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Orlando Sentinel

Project Should Allow Old Walls To Keep Guarding San Juan

By Iván Román, | Sentinel Staff Writer

July 28, 2002
Copyright © 2002 Orlando Sentinel. All rights reserved.

SAN JUAN, Puerto Rico -- Their enemies had failed, but the Spanish were still worried about the two attacks on San Juan by the English empire at the end of the 16th century.

Because Spanish soldiers had been tipped off, Sir Francis Drake couldn't even enter San Juan in 1595. He succumbed years later to the same fever that killed many of his soldiers on that failed campaign.

Although troops headed by the Earl of Cumberland invaded in 1598, disease and hunger soon made them leave. They took the bell and organ from the church in mass looting on their way out.

It was the Dutch's violence in 1625 that forced the Spanish into action, building walls up to seven stories high partly surrounding Old San Juan.

It's an architectural legacy islanders still enjoy four centuries later.

"The walls are unique in the Americas," said Thelma Valenzuela, cultural patrimony director for the Department of Transportation and Public Works. "Only in Cartagena [Colombia] and Havana do they have walls of this type, and they are not are expansive as ours."

Having recently gained independence from Spain, the Dutch accused the Spanish of blocking access to Portuguese salt mines, a move that threatened to kill their fishing industry.

When the Dutch began mining salt in the north of South America, they seized the opportunity to steal Spanish gold being transported from Mexico and Peru. The Dutch chose strategically placed San Juan as a base for their exploits.

In 1625, they brought eight ships and hundreds of men into San Juan Bay. Dutch soldiers burned buildings to draw out Spanish soldiers holed up in Fort San Felipe del Morro. After five frustrating weeks, the Dutch left.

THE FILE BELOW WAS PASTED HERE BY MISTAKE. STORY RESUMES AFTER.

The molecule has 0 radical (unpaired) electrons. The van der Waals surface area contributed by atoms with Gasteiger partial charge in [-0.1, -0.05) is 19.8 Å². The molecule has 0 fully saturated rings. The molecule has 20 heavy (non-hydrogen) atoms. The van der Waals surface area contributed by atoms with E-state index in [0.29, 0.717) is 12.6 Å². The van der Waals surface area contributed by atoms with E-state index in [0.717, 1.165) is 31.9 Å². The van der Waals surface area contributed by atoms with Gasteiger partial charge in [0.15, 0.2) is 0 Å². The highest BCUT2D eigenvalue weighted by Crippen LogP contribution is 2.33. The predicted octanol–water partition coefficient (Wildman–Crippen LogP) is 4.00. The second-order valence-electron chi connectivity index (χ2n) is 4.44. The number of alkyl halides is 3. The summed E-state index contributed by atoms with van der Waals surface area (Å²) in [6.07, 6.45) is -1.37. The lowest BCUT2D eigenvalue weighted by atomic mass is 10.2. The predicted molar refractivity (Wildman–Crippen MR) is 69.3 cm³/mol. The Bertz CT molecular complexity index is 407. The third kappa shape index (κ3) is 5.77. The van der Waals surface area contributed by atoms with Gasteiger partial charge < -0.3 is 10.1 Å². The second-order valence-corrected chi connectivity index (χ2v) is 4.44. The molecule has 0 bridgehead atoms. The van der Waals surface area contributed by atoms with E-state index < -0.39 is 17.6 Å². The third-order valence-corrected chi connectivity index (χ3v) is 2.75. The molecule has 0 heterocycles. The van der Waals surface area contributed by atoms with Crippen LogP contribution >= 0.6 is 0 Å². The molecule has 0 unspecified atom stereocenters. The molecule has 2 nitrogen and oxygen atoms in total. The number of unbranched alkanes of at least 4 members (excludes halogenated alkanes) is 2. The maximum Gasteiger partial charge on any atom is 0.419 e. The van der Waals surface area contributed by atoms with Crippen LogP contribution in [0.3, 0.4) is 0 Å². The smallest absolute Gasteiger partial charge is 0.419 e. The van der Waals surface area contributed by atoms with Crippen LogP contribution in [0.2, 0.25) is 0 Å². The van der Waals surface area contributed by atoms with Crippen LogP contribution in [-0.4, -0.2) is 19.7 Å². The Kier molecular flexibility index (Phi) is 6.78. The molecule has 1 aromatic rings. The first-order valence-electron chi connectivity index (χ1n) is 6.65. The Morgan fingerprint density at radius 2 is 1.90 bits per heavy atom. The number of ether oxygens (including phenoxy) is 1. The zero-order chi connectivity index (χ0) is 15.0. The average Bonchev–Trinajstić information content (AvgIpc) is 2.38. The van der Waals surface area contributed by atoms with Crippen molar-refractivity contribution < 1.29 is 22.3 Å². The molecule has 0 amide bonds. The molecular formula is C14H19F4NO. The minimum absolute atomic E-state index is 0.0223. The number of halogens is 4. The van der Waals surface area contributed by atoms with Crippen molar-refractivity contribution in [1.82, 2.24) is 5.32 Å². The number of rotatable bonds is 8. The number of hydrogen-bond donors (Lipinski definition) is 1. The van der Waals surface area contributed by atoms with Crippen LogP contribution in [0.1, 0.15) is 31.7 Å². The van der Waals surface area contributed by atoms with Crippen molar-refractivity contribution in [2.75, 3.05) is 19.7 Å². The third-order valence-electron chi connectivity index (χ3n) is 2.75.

There was so much destruction, Spain's King Phillip IV approved the plan: The city would be surrounded with massive steep walls of sandstone and masonry with binding agents of sand and clay.

It took a century to do it, and several rebuilding projects since have taken decades. Thanks to those walls, San Juan was free of attacks for two centuries.

Now the local transportation department wants to return the favor and protect the walls from the elements and neglect.

About 1,600 feet of the oldest remaining part of the walls -- built between 1630 and 1635 on the city's south side -- have not been cleaned or touched in 15 years.

Local officials won't just pull the weeds coming out of the cracks, remove the concrete mistakenly put on the walls and restore the layers of ground brick and chunks of sandstone.

Using clues still there, officials will analyze the phases of construction, hidden compartments and patterns that reflect how the Spanish kept strengthening defenses of this military outpost during their reign.

They'll get technical help from the National Park Service, which manages the forts and the rest of the walls, which are 12 to 22 feet thick and 22 to 70 feet high.

The transportation department just began to figure out how broad the project should be and how long and how much money it will take. By next May, officials should have some answers, but it could take experts 10 years to study and fix each square inch.

Because all the walls around San Juan and several colonial buildings -- such as La Fortaleza, the governor's home and offices, the oldest executive mansion in the hemisphere -- were declared World Heritage sites by the United Nations, government officials think money for the project won't be a problem.

They don't expect too many complaints about spending local money either.

"We have a responsibility to take this legacy left to us and give it to future generations in better shape than we received it," said Jose Izquierdo, secretary of the Department of Transportation and Public Works. "In your home, you also have to maintain things. This is home to all of us, and we have to do it."

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